Ivor O’Connor

March 9, 2013

The Universal IDE: VI with SPF13

Filed under: bash, git, howto, html5, IDE, JavaScript, Linux, mint 14 xfce, php, sqlite, ubuntu, vi, vim, vundle — ioconnor @ 4:08 am

This is a youtube video I made on how to install SPF13 on Linux Mint 14 XFCE. I like learning from youtube videos whenever possible. If in the future I want to install SPF13 and something is not how I remember it I can return to this video. SPF13 makes VI into a universal IDE. It works on most if not all OSs including windows and the mac.  Sure if you are working with something like AIX, HP-UX, or some platform that does not have vim installed SPF13 will not be for you. I’d recommend you put in your base .vimrc commands directly into the .vimrc.local file and use them along with SPF13. Picking and choosing what you find works.

UPDATE 2013-03-08: Insert the following line into your .bashrc file before starting to get full colors: export TERM=”xterm-256color”

February 7, 2013

vundle

Filed under: bash, css, git, html5, JavaScript, Linux, pdo, php, vim, vundle — ioconnor @ 12:36 pm

Vundle is the new package manager for vim plugins. I’m thinking it will be largely responsible for making a resurgence in the use of vim because it allows clean installs of IDE tools for various environments. Allowing easy file navigation, editing, compiling, debugging, and all the other things you might want to do. However vundle is new and largely unknown. Take a look for it in any vim book and you won’t find it. This post will be continuously updated until it has the information I find useful and need on a routine basis. My first effort will be in setting up an environment for PHP, javascript, html, css, bash, c/c++, git, pdo, and mysql/sqlite3 development. So I’m thinking there will probably be a flurry of updates to this post over the next few months.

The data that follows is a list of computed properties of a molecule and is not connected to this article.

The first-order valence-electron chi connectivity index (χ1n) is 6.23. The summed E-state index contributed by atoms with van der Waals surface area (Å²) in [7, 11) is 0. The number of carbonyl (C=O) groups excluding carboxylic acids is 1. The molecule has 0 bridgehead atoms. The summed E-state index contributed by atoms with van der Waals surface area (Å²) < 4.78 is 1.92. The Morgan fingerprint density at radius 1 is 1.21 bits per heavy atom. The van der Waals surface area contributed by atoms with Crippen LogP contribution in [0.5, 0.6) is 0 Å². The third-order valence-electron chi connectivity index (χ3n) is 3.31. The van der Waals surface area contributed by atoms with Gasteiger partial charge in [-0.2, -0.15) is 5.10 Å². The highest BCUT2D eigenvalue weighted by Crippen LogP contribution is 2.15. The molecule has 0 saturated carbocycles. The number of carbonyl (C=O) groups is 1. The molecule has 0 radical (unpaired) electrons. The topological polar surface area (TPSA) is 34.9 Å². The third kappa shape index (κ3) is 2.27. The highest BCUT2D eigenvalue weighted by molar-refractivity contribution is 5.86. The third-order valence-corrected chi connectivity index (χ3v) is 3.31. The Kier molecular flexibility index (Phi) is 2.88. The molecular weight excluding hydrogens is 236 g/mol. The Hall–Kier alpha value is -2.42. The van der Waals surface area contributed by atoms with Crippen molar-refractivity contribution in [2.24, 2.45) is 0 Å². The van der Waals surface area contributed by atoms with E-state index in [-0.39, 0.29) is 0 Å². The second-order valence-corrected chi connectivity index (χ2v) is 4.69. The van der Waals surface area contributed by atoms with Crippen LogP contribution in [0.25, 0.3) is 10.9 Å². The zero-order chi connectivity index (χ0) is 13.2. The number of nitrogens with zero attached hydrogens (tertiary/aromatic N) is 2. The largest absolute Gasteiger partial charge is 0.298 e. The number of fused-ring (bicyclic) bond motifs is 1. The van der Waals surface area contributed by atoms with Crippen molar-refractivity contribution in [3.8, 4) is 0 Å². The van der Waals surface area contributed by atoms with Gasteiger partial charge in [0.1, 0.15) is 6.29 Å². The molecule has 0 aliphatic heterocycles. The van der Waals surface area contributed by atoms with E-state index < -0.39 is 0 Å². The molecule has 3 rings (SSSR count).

First off auto installing vundle. I stole the following from this site but had to remove the EOL comments to make it work. Make a copy of your existing “.vimrc” and then add the following to the end of your .vimrc file:

" Setting up Vundle - the vim plugin bundler
let iCanHazVundle=1
let vundle_readme=expand('~/.vim/bundle/vundle/README.md')
if !filereadable(vundle_readme)
echo "Installing Vundle.."
echo ""
silent !mkdir -p ~/.vim/bundle
silent !git clone https://github.com/gmarik/vundle ~/.vim/bundle/vundle
let iCanHazVundle=0
endif
set rtp+=~/.vim/bundle/vundle/
call vundle#rc()
Bundle 'gmarik/vundle'
"Add your bundles here
Bundle 'Syntastic'
Bundle 'altercation/vim-colors-solarized'
Bundle 'https://github.com/tpope/vim-fugitive'
"...All your other bundles...
if iCanHazVundle == 0
echo "Installing Bundles, please ignore key map error messages"
echo ""
:BundleInstall
endif
" Setting up Vundle - the vim plugin bundler end

Then type in to vim “:BundleInstall!” and watch it install before restarting vim.

2013-02-08 UPDATE: Interesting links:

February 22, 2009

Awk and Sed one liners explained

Filed under: awk/sed, bash, cli, php, Uncategorized — Tags: , , , — ioconnor @ 7:44 pm

There is an excellent article at OS News here http://www.osnews.com/story/21004/Awk_and_Sed_One-Liners_Explained

Much of the stuff presented there is very useful. However… Yes there is a big “however”. Howevery do you really want to use these platform specific arcane relics that do not have the error handling capabilities needed to handle unexpected scenarios? Short answer… NO.

Use PHP instead. It can do everything awk/sed can much more easily. More importantly you can plan for the unexpected since you get errors back instead of just blindly assuming the awk and sed commands worked as they did in your microcosm of a test world.